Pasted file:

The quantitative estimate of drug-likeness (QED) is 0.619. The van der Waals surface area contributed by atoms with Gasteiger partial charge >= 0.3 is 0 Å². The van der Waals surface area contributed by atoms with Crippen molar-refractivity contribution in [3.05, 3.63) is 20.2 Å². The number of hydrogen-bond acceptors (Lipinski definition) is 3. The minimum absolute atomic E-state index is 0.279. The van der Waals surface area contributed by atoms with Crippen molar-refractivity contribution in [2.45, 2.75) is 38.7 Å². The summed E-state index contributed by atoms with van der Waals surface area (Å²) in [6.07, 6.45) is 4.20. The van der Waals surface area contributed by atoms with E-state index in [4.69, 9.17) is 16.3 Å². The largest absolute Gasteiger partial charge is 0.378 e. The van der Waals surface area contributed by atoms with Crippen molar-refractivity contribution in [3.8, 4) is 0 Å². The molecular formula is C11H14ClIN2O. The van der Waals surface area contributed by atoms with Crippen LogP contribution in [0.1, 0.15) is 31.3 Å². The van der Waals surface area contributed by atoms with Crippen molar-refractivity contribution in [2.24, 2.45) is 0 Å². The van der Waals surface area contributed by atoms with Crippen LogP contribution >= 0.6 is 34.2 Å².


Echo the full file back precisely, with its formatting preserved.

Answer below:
The quantitative estimate of drug-likeness (QED) is 0.619. The van der Waals surface area contributed by atoms with Gasteiger partial charge >= 0.3 is 0 Å². The van der Waals surface area contributed by atoms with Crippen molar-refractivity contribution in [3.05, 3.63) is 20.2 Å². The number of hydrogen-bond acceptors (Lipinski definition) is 3. The minimum absolute atomic E-state index is 0.279. The van der Waals surface area contributed by atoms with Crippen molar-refractivity contribution in [2.45, 2.75) is 38.7 Å². The summed E-state index contributed by atoms with van der Waals surface area (Å²) in [6.07, 6.45) is 4.20. The van der Waals surface area contributed by atoms with E-state index in [4.69, 9.17) is 16.3 Å². The largest absolute Gasteiger partial charge is 0.378 e. The van der Waals surface area contributed by atoms with Crippen molar-refractivity contribution in [3.8, 4) is 0 Å². The molecular formula is C11H14ClIN2O. The van der Waals surface area contributed by atoms with Crippen LogP contribution in [0.1, 0.15) is 31.3 Å². The van der Waals surface area contributed by atoms with Crippen molar-refractivity contribution in [2.24, 2.45) is 0 Å². The van der Waals surface area contributed by atoms with Crippen LogP contribution >= 0.6 is 34.2 Å².